OCEAN CITY – Taxi cab companies preferring a fare increase will have to hold off longer as the Mayor and City Council decided to delay the approval of a resolution establishing the increase amid hopes of finding common ground among taxi companies.
The Mayor and City Council last week voted to pass a motion to give a cab company owner the option to increase taxi fares from 22 cents to a maximum of 24 cents per 10th of a mile in a 4-3 vote.
Before the vote, the topic was most recently discussed at a Police Commission meeting and a Mayor and Council meeting in March. At both gathering, there was no action made toward a taxi fare increase because owners among the taxi industry could not come to an agreement.
This week, the increase came to the Mayor and City council in a resolution to be passed into ordinance form. With a presence of taxi cab owners in favor as well as in opposition for the increase, Council President Jim Hall explained that the increase is not mandatory for those who oppose it.
“If someone does not want to take advantage of this increase, he or she does not have to,” he said. “Someone does not have to change their meter if they do not want to change their meter.”
City Solicitor Guy Ayres added that the city code does not require the meters to have the highest permissible charge and specifically allows discounts.
“I know there is some sentiment among some of the cab drivers that they would like to see the cab fares all be the same but allow for the discounts,” Ayres said.
Councilman Mary Knight pointed out that a portion of taxi company owners would like the meters to remain uniform for the tourists’ sake to eliminate confusion.
“I think it is a real advantage for the tourists to hear those words and know … that they will feel fair,” Knight said. “I wouldn’t have a problem with this if there was some way we could change the ordinance where everybody would have to reflect $2.40 [a mile] on their meter.”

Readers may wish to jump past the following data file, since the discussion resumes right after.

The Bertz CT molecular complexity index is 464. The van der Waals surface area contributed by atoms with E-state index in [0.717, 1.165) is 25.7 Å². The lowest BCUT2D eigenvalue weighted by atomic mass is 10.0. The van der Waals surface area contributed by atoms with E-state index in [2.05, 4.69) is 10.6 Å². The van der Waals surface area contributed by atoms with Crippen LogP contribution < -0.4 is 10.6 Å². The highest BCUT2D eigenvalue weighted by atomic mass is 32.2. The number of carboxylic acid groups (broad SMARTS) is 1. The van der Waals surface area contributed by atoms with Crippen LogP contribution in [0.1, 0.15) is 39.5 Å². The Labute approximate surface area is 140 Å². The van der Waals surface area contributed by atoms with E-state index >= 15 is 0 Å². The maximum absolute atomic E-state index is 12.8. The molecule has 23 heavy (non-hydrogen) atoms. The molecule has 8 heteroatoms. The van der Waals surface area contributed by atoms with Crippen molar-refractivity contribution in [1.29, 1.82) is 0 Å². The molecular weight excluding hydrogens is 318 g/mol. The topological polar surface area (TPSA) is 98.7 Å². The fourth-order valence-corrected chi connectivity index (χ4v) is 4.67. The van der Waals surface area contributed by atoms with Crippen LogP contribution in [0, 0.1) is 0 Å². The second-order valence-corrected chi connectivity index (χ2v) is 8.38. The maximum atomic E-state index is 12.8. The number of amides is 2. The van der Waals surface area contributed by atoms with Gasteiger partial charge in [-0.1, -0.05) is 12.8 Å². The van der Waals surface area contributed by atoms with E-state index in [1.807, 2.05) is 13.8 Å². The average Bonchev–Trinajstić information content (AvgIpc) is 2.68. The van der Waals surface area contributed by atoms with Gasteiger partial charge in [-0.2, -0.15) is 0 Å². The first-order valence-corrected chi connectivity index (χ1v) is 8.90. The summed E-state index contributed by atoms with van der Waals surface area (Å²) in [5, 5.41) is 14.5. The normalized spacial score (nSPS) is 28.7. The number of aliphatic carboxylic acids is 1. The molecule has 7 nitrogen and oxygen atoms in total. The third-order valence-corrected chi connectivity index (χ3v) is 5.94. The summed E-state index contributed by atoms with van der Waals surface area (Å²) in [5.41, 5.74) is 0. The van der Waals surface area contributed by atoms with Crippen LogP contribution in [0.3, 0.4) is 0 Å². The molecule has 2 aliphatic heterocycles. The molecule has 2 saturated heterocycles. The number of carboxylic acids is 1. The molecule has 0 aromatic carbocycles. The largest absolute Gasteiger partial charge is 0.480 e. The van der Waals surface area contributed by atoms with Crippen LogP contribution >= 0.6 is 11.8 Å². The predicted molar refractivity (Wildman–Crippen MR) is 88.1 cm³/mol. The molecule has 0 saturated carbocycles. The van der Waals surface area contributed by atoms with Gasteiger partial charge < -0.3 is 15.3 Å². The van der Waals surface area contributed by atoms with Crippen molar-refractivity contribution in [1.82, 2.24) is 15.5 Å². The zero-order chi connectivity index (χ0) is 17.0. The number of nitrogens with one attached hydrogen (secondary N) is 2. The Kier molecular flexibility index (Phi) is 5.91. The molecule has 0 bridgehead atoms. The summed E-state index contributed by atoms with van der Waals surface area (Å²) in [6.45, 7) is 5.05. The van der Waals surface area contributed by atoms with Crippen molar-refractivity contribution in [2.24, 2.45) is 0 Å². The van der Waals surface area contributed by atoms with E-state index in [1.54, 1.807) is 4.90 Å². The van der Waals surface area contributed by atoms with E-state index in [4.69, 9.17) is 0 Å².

The council has struggled with the taxi company community for years to come to a compromise on taxi rates that all the companies will feel comfortable with.
“Again it is divided and it looks like a split 50/50 down the board,” Jim Hall said. “It’s not going to be resolved here tonight, I can tell you.”
Councilman Joe Hall asserted that if the resolution were to pass that night then it would give different taxi companies the opportunity to re-set their meters to lower rates.
“I think the price increase is justified and I think we should pass it tonight,” Joe Hall said. “If they want to have additional conversation, which would take two readings of an ordinance to change the code, to make everybody the same price that’s fine, but I don’t seeing delaying this vote for that issue.”
Councilman Secretary Lloyd Martin agreed that the resolution would allow different companies to charge different rates but wished for the ordinance to remain in having the companies have to set their meters at the same price.
“What happens now if you do this increase we’re going to see some people increase their fares and see some people decrease their fares or leave them the same,” he said. “We’re opening up a can of worms if you do this.”
Chief Bernadette DiPino said that “enforcement wise” it doesn’t make a difference to the police department.
“The enforcement would be the same if they want to have it at one rate and then somebody have it at another,” she said. “We‘ll be able to calculate the meters and be able to make sure they have the correct amount of money on there.”
DiPino added that the police department has no opinion in what the taxi companies should charge as a rate.
“I wouldn’t give an opinion one way or another because that’s enterprise and I think in a capitalist society you should allow the businesses in my opinion to set their own rates,” she said.
Council President Jim Hall offered to table the matter and to schedule an additional meeting in order to further discuss it with taxi company owners and the police department in order to come to some kind of an agreement.
“I am not going to vote on this tonight because I still don’t feel I have weight to either side,” Jim Hall said. “Again, they have not gotten together and if it is that important to them to raise the fees or the gas subsidy … they need to get together and come back to us united.”
The council agreed to table the resolution and no action was made towards a taxi cab fare increase.